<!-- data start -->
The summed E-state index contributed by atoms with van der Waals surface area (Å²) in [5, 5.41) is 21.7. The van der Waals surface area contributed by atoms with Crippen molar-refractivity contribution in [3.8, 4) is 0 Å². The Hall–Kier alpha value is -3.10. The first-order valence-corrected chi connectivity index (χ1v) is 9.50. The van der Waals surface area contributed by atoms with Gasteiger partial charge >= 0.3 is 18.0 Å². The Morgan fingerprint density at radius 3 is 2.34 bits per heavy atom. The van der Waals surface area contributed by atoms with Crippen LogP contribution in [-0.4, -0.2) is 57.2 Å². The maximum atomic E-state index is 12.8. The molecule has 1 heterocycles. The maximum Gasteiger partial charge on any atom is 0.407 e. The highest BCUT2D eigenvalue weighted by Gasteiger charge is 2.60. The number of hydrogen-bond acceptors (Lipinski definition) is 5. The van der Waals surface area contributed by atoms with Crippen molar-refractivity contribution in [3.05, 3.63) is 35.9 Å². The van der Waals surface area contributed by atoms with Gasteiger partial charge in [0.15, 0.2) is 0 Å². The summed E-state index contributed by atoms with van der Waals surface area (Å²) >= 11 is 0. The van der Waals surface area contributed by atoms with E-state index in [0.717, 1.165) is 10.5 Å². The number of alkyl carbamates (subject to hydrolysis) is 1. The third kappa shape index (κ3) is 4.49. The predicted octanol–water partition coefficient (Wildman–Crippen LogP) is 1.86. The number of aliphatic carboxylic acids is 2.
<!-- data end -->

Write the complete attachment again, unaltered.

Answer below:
The summed E-state index contributed by atoms with van der Waals surface area (Å²) in [5, 5.41) is 21.7. The van der Waals surface area contributed by atoms with Crippen molar-refractivity contribution in [3.8, 4) is 0 Å². The Hall–Kier alpha value is -3.10. The first-order valence-corrected chi connectivity index (χ1v) is 9.50. The van der Waals surface area contributed by atoms with Gasteiger partial charge >= 0.3 is 18.0 Å². The Morgan fingerprint density at radius 3 is 2.34 bits per heavy atom. The van der Waals surface area contributed by atoms with Crippen LogP contribution in [-0.4, -0.2) is 57.2 Å². The maximum atomic E-state index is 12.8. The molecule has 1 heterocycles. The maximum Gasteiger partial charge on any atom is 0.407 e. The highest BCUT2D eigenvalue weighted by Gasteiger charge is 2.60. The number of hydrogen-bond acceptors (Lipinski definition) is 5. The van der Waals surface area contributed by atoms with Crippen molar-refractivity contribution in [3.05, 3.63) is 35.9 Å². The van der Waals surface area contributed by atoms with Gasteiger partial charge in [0.15, 0.2) is 0 Å². The summed E-state index contributed by atoms with van der Waals surface area (Å²) >= 11 is 0. The van der Waals surface area contributed by atoms with E-state index in [0.717, 1.165) is 10.5 Å². The number of alkyl carbamates (subject to hydrolysis) is 1. The third kappa shape index (κ3) is 4.49. The predicted octanol–water partition coefficient (Wildman–Crippen LogP) is 1.86. The number of aliphatic carboxylic acids is 2.